• There's a set of "bench questions" to help spur your thinking, or for us to use to help start a conversation -- feel free to grab one and make it your own. (Team questions take priority over "Nolan" questions, since he has the chance to talk more frequently.)
  • Previous questions are captured in notes below, and are also fair game to repeat if you're new or the timing may change the context. Just re-phrase it and make it your own by adding it to the top of the agenda.
  • Note that this call is joined by GitLab's "CEO Shadows" -- please see more about this program here:

New Teammate Welcome Call

When a new teammate joins, we take the opportunity for the whole company to come together and welcome them to the team. Like the All Team call, this call is different than all other DoubleGDP meetings because it is mostly focused on the team we're building, not our product or programs or customer relationships. We do this ritual to celebrate the growth of our team, to reflect back on how we've grown over time and how every single new person has changed the trajectory of our company, to form new relationships among ourselves and to help everyone know the newest member of the DoubleGDP team.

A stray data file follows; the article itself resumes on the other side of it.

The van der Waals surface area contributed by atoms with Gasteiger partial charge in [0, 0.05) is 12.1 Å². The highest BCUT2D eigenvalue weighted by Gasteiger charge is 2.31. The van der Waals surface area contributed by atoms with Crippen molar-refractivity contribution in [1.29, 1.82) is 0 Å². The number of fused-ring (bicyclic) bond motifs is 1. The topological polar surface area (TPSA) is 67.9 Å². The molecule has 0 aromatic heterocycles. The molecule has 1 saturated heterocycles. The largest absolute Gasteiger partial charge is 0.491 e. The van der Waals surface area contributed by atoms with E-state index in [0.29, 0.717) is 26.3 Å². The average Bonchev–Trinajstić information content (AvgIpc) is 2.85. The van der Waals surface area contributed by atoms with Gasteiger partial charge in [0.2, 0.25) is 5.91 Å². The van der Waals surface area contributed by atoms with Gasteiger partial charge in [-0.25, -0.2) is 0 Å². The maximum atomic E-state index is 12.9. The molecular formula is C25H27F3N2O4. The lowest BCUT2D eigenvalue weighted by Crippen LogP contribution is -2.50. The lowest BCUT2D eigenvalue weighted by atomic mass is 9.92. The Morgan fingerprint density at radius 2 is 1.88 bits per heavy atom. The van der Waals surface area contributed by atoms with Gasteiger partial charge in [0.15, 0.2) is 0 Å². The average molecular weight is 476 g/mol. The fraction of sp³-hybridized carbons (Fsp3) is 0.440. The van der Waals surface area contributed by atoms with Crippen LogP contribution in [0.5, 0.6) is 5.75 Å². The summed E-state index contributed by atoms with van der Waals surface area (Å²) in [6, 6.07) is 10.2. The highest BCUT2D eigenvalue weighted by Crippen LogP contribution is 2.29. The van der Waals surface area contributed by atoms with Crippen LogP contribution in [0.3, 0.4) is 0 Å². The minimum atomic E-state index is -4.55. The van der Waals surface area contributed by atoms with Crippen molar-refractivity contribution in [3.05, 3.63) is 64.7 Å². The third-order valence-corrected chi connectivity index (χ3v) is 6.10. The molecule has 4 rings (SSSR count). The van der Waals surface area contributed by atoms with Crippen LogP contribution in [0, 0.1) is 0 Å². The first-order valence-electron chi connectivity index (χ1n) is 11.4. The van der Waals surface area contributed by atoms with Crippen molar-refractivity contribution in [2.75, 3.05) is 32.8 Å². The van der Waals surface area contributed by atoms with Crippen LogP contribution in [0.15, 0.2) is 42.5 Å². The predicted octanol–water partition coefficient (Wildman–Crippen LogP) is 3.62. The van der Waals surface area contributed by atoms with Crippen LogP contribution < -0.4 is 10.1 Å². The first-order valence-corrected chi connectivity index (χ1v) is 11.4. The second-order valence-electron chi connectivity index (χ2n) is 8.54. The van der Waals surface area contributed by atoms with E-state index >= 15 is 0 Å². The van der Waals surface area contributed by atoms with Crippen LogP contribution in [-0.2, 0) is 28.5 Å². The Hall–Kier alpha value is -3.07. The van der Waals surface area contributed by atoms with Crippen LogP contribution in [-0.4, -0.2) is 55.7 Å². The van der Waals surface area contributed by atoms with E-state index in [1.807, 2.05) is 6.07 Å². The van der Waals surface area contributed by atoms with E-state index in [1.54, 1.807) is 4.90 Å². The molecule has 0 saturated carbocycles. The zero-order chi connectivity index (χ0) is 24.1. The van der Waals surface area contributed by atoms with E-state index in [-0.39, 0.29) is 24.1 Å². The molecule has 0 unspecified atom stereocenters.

• We use our all-team notes document to guide the conversation
  • We go through in order of Start Date from our Team Milestones
  • Each person introduces themselves, explains their role, and shares some tidbit about themselves (which changes for each meeting).
  • Each person then calls on the next teammate on the list.


A "pre-mortem" is a structured brainstorming technique to clarify our thinking around an important and time-sensitive effort, for instance a deployment of new software during a site visit. The technique encourages us to imagine that we've completed the project unsuccessfully, and use that hypothetical scenario to find improvements in the plan.

The process is:

  1. Document a reasonable plan to deploy the software and share with the team ahead of time

  2. During meeting (or in advance) imagine that we've finished deploying the software according to the plan and since have discovered that we did not achieve the desired results.

  3. Describe the scenario that comes to mind, with specifics -- e.g. In what way(s) did we fall short? What's the situation? What has been communicated? What are the metrics we're seeing?

  4. Work backward from that scenario to hypothesize some of the early manifestations or signs that pre-dated the failure -- e.g. in (hypothetical) retrospect, what were the early signs? Did we have a "bad feeling" or was it a surprise? When did we (or could we) have realized it wasn't working?

  5. Now, consider some of the strategies that could have averted that scenario -- e.g. was this failure avoidable? What could we have done differently that might have worked better? At what point in the process should we have taken a different action?

  6. Articulate some of those strategies and see if some are reasonable to incorporate in to the current best plan

Notes from a previous software deployment are available in our Gate Access Deployment Pre-Mortem